are the type of people who are neither overtly intricate nor grand and we much rather prefer

making the small things such as trinkets and promise rings. Maybe yet still we are inclined to string

our yarn along and see where it takes us.

Whatever we decide to do with our yarn is entirely a personal decision. This decision however must

not be deliberated upon lightly as not one soul knows the length of their yarn. Once it ends. There is

no undoing the garment at the seams.

Some of us are like the yarn unwound by a kitten. We have elaborate plans that twist and turn in all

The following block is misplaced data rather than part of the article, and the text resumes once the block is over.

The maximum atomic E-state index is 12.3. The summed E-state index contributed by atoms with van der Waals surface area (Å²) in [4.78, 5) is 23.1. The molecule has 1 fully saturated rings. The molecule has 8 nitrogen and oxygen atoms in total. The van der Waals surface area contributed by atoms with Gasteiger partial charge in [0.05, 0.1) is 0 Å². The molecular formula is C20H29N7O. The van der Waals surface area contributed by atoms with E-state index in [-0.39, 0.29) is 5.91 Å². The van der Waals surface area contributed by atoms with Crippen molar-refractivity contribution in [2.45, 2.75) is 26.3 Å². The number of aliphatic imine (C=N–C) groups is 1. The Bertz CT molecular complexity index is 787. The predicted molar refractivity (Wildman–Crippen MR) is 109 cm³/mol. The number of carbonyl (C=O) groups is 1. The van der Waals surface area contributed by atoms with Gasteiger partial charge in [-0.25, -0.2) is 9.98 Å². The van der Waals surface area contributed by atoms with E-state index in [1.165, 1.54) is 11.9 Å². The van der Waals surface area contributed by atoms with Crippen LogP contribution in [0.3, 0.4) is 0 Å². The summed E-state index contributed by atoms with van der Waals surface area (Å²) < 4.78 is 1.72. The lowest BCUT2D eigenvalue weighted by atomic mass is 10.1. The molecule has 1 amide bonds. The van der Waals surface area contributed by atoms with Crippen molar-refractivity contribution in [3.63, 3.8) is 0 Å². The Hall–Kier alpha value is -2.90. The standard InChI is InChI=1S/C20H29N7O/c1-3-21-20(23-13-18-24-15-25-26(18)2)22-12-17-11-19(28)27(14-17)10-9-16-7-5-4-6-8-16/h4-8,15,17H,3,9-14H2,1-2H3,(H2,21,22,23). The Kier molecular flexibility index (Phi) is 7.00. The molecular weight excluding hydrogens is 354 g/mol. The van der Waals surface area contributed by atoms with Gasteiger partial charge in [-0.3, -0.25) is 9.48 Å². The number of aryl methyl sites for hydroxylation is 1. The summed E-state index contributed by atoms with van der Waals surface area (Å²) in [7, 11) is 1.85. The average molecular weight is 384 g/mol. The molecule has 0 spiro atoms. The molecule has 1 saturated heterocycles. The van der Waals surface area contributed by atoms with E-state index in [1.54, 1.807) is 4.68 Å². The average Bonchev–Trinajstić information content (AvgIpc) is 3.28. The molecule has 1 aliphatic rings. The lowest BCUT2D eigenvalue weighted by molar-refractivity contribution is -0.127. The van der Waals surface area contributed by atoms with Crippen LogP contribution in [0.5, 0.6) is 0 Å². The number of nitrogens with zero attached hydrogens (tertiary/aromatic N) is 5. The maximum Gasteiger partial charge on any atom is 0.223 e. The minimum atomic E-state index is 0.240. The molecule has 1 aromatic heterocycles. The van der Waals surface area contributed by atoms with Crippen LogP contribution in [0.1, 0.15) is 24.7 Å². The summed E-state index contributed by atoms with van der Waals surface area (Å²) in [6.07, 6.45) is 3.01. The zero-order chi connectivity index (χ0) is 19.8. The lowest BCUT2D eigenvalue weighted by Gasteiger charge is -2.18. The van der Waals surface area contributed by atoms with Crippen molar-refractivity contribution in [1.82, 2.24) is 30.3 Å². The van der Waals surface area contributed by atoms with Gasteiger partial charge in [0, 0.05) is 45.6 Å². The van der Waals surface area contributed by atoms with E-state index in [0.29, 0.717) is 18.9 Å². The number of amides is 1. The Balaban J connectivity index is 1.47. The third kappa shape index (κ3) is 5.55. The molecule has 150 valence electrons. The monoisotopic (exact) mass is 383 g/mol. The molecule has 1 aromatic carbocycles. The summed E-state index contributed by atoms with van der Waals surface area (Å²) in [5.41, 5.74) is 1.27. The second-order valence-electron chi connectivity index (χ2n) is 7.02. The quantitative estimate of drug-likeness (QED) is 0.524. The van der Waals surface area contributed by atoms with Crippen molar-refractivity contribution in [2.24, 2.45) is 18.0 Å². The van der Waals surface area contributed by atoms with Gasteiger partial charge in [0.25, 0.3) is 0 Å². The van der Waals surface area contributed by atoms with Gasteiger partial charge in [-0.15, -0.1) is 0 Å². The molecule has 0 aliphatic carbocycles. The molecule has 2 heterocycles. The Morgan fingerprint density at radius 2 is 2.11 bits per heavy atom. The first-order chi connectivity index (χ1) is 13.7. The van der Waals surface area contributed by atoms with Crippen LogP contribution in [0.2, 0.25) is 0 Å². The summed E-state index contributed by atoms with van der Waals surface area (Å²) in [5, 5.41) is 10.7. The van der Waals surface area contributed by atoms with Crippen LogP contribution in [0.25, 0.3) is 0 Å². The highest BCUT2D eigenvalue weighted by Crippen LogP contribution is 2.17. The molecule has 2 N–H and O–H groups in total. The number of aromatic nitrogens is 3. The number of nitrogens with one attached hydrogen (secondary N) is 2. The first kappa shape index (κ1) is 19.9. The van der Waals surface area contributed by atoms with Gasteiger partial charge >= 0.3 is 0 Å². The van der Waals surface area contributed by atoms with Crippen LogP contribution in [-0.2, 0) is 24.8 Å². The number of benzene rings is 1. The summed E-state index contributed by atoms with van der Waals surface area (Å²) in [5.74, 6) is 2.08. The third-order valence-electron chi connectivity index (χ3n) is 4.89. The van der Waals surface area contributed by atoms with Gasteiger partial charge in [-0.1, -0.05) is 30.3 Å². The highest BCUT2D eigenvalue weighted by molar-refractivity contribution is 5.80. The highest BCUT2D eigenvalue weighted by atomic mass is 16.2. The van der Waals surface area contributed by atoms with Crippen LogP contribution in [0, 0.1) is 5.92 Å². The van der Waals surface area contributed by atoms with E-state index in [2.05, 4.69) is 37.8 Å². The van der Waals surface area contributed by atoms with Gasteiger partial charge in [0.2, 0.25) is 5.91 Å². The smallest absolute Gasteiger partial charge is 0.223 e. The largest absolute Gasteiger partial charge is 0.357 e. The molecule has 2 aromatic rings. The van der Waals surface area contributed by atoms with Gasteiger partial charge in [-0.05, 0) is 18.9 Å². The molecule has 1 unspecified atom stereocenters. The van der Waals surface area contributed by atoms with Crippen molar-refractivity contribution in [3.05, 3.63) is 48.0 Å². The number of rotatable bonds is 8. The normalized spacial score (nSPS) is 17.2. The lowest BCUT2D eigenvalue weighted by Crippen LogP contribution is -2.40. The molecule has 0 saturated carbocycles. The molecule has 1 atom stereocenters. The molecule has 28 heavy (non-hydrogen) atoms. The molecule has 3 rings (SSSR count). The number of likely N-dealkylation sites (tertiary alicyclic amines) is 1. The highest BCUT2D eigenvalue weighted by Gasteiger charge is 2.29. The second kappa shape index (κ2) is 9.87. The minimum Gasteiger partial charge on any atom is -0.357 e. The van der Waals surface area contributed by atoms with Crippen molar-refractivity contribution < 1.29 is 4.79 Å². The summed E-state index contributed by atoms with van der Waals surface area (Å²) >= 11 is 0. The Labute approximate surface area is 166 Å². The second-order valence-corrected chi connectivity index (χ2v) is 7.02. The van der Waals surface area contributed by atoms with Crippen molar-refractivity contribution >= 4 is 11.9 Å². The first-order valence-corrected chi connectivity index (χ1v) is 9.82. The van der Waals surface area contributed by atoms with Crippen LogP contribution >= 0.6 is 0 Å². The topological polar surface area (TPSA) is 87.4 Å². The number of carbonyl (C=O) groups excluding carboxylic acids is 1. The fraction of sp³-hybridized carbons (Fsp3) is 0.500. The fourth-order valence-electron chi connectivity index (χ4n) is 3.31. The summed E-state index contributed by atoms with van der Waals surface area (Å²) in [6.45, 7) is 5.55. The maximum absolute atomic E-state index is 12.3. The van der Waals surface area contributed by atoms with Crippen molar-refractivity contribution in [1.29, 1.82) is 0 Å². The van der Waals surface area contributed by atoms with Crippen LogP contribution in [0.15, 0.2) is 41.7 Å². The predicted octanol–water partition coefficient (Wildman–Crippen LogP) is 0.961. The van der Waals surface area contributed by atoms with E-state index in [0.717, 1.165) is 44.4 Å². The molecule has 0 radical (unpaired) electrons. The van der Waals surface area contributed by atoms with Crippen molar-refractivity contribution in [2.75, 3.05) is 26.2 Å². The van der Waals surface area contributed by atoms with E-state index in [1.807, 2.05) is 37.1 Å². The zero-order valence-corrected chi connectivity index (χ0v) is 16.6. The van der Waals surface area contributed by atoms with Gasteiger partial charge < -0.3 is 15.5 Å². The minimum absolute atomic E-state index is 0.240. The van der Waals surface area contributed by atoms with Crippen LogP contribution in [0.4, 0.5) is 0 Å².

directions. We help people here, make others happy there and listen to someone else somewhere.

For a moment life is good and like an excited kitten with yarn we drive forward, sure that we are

making a difference- and even if we are not we’ve got the drive and we are happy. Then there comes

a point when we face one failure too many, when the people we helped neglect saying “thank you”

and the ones we listened to won’t hear us out. The sun does not go to sleep in our world but stands

high in the sky reminding us of our past glory days. The steam we had with in us becomes water and

we move more slowly and deliberate like an overfilled wine glass. Our energy runs out as the kitten

tires of the yarn and walks away. What then do we do? Do we sit wallowing, drowning, suffocating

in misery until the owner of the yarn comes to realise the mess the kitten has achieved and severs